Twenty weeks from today is the Hennepin Hundred, my second 100-mile race.
There are far too many unknowns related to the coronavirus at this point to know whether the race will be held as planned, turned into a virtual one, postponed until later or cancelled. And, of course, 20 weeks is a long time.
Twenty weeks ago from today was Dec. 28. It was a time of joy in the holiday season, a time to look ahead to a new year and reflect back on the highs and lows of 2019. We didn’t know it then but our world would soon be permanently changing.
Now, deaths from the pandemic are soaring, tensions are escalating and the economic hardships are crippling.
I count myself as fortunate since my loved ones and I are healthy, my employer has kept the core of operations moving forward and I am still able to exercise.
Supporting mental wellness
As I have written about previously, I felt extremely fortunate that my March 50K was able to be held. With the coronavirus starting to take hold in America, I approached the race as an opportunity to shoot my shot — as coach David Roche says — before everything shut down.
With races either cancelled, postponed or in doubt, there has been a surge in virtual races. Today I ran my second virtual race since the 50K, following Operation Inspiration that directly supported the World Health Organization’s pandemic efforts.
Today’s Block Party virtual run was put on by Bigger Than The Trail (BTTT). The organization supports mental wellness through trail running. I’d be honored if you would support my efforts to help BTTT and those who it helps through the counseling services it funds with a donation.
It’s not often that one gets to line up and race against elites like Rob Krar and Amelia Boone. But that’s what I did — virtually — in today’s half marathon. The BTTT Block Party offered runners options ranging from 1 to 100 miles that they could do literally around their block. Since I was not at home at the time, I picked a new route around my hotel.
Unlike other virtual races, the Block Party focused on the camaraderie that runners share. The event officially kicked off at 9 a.m. Eastern on Zoom — because of course it did since this is 2020. But by that time I had already run my race, showered and begun the rest of my day. Later on there were aid station check-ins and a finish line party at 8 p.m., though of course some of the participants doing longer events were still going.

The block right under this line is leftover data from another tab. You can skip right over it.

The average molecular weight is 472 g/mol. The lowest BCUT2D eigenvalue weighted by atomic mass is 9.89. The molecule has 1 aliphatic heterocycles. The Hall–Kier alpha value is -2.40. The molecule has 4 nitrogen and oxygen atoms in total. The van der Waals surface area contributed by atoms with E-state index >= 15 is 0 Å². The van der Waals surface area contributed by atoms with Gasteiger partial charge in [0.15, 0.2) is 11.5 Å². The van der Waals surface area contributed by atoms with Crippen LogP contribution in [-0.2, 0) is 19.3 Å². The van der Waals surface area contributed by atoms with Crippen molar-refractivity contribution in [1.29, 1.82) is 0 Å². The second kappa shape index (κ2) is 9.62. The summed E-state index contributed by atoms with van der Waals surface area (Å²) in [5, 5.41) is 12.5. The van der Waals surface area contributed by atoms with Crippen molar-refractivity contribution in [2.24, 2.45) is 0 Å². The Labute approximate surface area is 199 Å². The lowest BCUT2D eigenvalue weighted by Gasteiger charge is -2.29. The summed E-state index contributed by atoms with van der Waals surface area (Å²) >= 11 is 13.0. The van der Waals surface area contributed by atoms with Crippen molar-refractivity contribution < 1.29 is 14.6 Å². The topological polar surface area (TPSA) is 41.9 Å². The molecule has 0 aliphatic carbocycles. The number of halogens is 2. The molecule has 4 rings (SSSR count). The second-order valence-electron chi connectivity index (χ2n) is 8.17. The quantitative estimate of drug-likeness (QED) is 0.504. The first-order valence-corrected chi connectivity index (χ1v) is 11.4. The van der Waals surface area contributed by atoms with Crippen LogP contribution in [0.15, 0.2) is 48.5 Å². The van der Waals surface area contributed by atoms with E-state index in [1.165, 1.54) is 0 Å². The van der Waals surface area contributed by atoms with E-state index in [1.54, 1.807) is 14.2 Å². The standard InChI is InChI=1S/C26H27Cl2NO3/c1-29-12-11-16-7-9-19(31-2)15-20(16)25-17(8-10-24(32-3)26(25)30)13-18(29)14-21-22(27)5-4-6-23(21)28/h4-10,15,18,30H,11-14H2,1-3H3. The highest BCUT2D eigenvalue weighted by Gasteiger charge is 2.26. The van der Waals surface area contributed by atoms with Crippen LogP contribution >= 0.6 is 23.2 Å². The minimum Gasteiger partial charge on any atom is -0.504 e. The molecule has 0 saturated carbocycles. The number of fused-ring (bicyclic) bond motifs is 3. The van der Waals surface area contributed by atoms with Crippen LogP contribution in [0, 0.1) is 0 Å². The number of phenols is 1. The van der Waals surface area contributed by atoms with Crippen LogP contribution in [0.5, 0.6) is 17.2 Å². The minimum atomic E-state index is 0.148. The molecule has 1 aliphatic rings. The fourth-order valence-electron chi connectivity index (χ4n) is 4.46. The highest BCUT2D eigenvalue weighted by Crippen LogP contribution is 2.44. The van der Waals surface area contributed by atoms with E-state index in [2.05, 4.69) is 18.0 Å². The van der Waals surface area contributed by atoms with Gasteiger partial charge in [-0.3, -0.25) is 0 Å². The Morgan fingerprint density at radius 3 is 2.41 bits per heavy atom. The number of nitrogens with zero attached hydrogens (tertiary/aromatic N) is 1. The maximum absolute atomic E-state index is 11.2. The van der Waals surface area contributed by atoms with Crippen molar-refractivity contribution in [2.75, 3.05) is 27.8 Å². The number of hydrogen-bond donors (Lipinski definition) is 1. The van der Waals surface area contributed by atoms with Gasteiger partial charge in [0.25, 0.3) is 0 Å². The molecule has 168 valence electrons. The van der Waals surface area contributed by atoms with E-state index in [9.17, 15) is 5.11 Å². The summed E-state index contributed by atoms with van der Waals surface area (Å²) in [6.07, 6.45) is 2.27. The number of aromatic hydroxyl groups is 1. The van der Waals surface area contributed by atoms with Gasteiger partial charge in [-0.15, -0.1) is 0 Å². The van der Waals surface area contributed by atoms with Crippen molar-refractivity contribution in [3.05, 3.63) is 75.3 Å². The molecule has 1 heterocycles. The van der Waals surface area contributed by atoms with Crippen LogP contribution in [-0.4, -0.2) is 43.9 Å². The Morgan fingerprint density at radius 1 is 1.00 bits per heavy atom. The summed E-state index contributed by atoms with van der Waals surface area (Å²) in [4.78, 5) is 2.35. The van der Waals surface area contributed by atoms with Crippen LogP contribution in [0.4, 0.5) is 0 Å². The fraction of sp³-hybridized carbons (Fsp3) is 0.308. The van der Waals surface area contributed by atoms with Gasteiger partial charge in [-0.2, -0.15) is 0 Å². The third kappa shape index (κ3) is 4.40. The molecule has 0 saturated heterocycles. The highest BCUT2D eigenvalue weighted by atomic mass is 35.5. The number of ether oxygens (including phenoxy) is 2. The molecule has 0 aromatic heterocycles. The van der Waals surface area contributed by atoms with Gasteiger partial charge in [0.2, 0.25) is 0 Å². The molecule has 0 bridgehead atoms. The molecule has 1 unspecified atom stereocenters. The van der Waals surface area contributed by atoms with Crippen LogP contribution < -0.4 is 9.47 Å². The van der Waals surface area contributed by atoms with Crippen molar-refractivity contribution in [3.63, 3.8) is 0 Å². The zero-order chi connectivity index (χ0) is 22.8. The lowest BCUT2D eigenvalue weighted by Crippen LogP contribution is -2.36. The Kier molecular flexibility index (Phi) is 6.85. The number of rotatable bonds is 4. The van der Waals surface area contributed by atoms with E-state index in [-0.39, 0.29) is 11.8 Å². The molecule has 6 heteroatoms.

My half marathon went well. Coach Roche had 12 easy/moderate miles on the training plan so I kept it moderately easy and added a mile. My only real time goal was under 2 hours, which I accomplished with a 1:57:43.
But it was not about the final time. The run was all about the journey.
During my run today for BTTT, I thought quite a bit about the last 20 weeks — though some would insist April felt like 20 weeks. My thoughts were not the doom and gloom variety. Instead, I focused on the joy that running brings me, the cool morning air awakening me during my pre-dawn runs and the feeling of accomplishment I get as my body gets stronger.
And, perhaps best of all, the peace that running brings to me, which is perhaps more important than ever now. The last 20 weeks has also been roughly the time when I have moved my Dad out of his home of 40 years and into assisted living. The actual move went easier than anyone anticipated. However, now I am going through well more than 40 years of memories, belongings, trash, recycling and receipts.
When I arrived a few days ago for this round of work, I was struck by a symbol in the back yard. A single red tulip had risen from where my brother and I last summer cleared out waist-high weeds and trash that had overrun the sidewalk and rock garden.
It was a reminder of the simple beauty of nature. A reminder that from a place of ruin, hope can emerge. And in a way, it reminded me why we run.
We run for the simple beauty of finding flow. We challenge ourselves by doing hard things. We push ourselves to explore our boundaries.
And that's why, in 20 weeks, I will once again line up for the challenge of 100 miles.